Whenever ‘superfoods’ are listed, it reads like the food we used to eat.
Blaeberries, the fruit of summer picking, apparently confer ever-lasting life. No day should begin without porridge and no snack is better than an oatcake.
When a meal is planned, the ideal is a herring or a mackerel with kale; the bitter twist of life, that the dreaded kale of childhood should become a magic ingredient now.
By some oversight, our forebears didn’t also corner the quinoa and goji berry markets, but they probably felt no Scot could ever go wrong just eating oats, berries and oily fish native to our waters. By ingredient and tradition, the Scottish diet should be world-famous for its healthy properties. Yet while slim celebrities swear by the ingredients native to Scotland, Scots are dying from an awful diet. Our food is famous for killing people early.
The forces which made us give up berries and smokies are well known. Poor Britons were moved off fertile land and away from ‘superfood’ diets by the farm enclosures and clearances. As substitute for the excellent natural supply, the British workers’ diet switched to fats and sugar.
Famine, here, is a political construct, as is bad diet – we eat according to our wealth, class and location. This has been reinforced by evidence which shows years of soft campaigning for Scots to eat better hasn’t had any effect. We may think choice is what determines the evening meal but deeper social habits and economic status write the menu.
Food is happiness – the delight in flavour, texture and mood, not just for feast but the favoured snack too. Yet the diet of many in Scotland is joyless – yesterday’s chips from the chippie, microwaved burgers with gristle in the middle. It is food to fill up on at low cost, food to supply energy with little fuss – and food which is killing us.
There is comfort in the fat and sugar but, then, they line coffins for comfort, too. What happened to our joy?
Richard Lochhead MSP is trying to get food quality raised at Holyrood, linking bad diets to cancer rates and NHS costs. This seems yet another example of an ex-minister seeing the light – he was in charge of food production for eight years. The argument, though, is valid – we need a complete change in what we eat, a revolution that takes us back to the diet of the past.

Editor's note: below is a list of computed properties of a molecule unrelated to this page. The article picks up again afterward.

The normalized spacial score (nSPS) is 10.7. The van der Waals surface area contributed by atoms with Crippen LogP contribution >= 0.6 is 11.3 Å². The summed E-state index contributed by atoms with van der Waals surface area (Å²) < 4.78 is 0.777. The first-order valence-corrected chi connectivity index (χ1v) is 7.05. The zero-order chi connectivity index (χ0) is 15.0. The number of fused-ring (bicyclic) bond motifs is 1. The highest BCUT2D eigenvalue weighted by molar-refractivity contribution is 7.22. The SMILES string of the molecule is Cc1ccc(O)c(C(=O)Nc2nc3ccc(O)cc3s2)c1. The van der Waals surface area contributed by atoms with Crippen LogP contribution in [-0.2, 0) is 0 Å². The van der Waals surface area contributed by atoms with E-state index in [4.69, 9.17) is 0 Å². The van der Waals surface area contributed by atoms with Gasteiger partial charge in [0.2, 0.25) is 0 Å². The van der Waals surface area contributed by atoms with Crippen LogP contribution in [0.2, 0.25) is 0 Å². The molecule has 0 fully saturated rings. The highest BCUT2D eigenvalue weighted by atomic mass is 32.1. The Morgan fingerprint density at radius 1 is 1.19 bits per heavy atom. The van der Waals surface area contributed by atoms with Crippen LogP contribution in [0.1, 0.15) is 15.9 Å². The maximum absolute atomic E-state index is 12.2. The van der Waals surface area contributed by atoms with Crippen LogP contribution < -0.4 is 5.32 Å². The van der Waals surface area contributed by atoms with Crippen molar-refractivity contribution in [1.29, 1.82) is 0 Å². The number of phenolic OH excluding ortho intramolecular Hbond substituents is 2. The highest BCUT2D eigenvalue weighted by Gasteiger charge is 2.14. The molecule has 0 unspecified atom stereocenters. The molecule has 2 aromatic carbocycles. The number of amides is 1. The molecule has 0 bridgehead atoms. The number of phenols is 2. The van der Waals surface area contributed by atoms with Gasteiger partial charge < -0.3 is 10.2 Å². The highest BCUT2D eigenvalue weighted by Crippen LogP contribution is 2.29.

As Holyrood gets used to having more tax powers, we can expect all issues to be seen through the tax lens.
Linda Bauld, a professor of health policy at Stirling University, says the nudging hasn’t worked and it’s time to use tax as a strong-arm tactic towards a better diet. Tax, though, is a loud hailer – everyone hears the message when tax goes up so it’s useful. It might work but given what we know about Scotland’s diet history, it does seem rather unfair – a punishment to the poor who live in neighbourhoods where the only shops sell fast foods.
Other things we should do are simple. Stopping pupils from leaving the school grounds for lunch and serving them something healthy in the canteen would be a start, as would cooking lessons for all kids. But even that might not be enough to overcome an instinct buried in our culture: that our own food is not good enough.
To reverse centuries of conditioning, we need drastic measures. The food served in those school canteens should be the same food talked about in environmental lessons, the same food eaten in every hospital – porridge, oatcakes, berries, kale and herring – because the food we produce is not only good for us (not ‘super’, nothing is) but healthy. This should be taught in other lessons at primary and secondary school because food is also about health and the environment – and keeping mum and dad in a job.
A grass-fed cow raised in Scotland is much more environmentally sound than a beast raised in drought-ridden America or Argentina. It hasn’t travelled miles, hasn’t absorbed endless supplements and the water it drank is in abundance; same for the venison, the sheep and the pigs – animals raised and cut and packaged on our land, by ourselves, served in our canteens.
Most of all we need a shift from the crippling political culture which makes MPs and MSPs compete in the I’m-more-ordinary-than-you stakes, where everyone has to profess love for Irn-Bru and macaroni pies, and nobody dare champion fresh ingredients for fear of appearing too fancy by half.
We need change, and tax may be helpful, but a bigger help would be fresh food shops in poor neighbourhoods, our natural ingredients in all canteens and our political leaders seen eating our own harvest.